Lindisfarne is an island off the coast of Northumberland, otherwise known as Holy Island. It is known as the cradle of Christianity in England.
It is accessible from the mainland by a causeway from Beal, but only when the tides allow.
Lindisfarne Priory was originally established by St. Aidan, who was invited from Iona by King Oswald in 635. It became the first Christian diocese in the North of England.
St. Colman, a later Bishop, led the Celtic party at the Synod of Whitby.
St. Cuthbert, another Bishop, arrived in 664. He was buried at Lindisfarne, at which time the island became a place of pilgrimage, but his remains were taken by monks at the time of the Danish invasions, eventually finding a home at what became Durham Cathedral.
The Danes destroyed the priory, but it was refounded from Durham by the Benedictines in 1083. The present ruins date back to this period. The priory is now in the care of English Heritage.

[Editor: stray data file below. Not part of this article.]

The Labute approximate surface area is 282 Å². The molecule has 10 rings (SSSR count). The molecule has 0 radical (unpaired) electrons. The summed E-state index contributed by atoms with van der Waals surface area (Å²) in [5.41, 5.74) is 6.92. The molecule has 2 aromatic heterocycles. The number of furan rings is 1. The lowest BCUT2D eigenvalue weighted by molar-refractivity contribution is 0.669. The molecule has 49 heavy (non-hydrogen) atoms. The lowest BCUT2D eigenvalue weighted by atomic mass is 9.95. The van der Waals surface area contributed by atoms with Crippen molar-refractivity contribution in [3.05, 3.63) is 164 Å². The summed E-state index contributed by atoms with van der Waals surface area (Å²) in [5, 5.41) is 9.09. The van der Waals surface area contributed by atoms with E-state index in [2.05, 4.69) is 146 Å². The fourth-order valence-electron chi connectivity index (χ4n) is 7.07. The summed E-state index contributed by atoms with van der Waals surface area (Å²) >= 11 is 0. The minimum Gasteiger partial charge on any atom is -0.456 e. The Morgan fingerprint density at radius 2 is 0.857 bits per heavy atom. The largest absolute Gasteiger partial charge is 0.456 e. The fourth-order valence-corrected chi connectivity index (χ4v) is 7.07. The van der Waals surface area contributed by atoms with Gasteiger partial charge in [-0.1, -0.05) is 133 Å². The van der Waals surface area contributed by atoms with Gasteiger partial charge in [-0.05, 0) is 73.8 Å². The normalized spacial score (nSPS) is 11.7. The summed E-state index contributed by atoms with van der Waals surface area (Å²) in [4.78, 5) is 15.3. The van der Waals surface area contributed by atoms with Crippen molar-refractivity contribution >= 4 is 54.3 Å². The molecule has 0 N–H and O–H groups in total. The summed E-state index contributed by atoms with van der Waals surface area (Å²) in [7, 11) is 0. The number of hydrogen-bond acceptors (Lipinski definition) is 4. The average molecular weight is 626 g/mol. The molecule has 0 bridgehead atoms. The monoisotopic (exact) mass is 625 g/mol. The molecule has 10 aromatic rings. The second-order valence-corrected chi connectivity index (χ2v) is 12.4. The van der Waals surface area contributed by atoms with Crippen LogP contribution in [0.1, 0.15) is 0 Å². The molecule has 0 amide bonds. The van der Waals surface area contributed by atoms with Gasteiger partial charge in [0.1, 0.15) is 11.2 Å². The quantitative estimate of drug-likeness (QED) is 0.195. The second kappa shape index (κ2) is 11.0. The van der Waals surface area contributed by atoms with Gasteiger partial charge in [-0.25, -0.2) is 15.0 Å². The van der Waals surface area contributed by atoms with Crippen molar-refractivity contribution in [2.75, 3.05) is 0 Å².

Lindisfarne Castle was built on Beblowe Crag in 1550. More recently it was restored by Edwin Lutyens, for Edawrd Hudson, founder of "Country Life". It was featured in Roman Polanski`s films "Cul de Sac" and "Macbath". The castle now belongs to the National Trust.
The parish church, with a buttressed bell tower, dates back to the 12th century.
The island is now designated an Area of Outstanding Natural Beauty, and includes a bird sanctuary.
The "Lindisfarne Gospels", a beautifully illuminated 8th century manuscript, is now in the British Library in London.
Lindisfarne were a folk-rock group from the North East. Popular in the 1970s, their best-known recording is "Fog on the Tyne".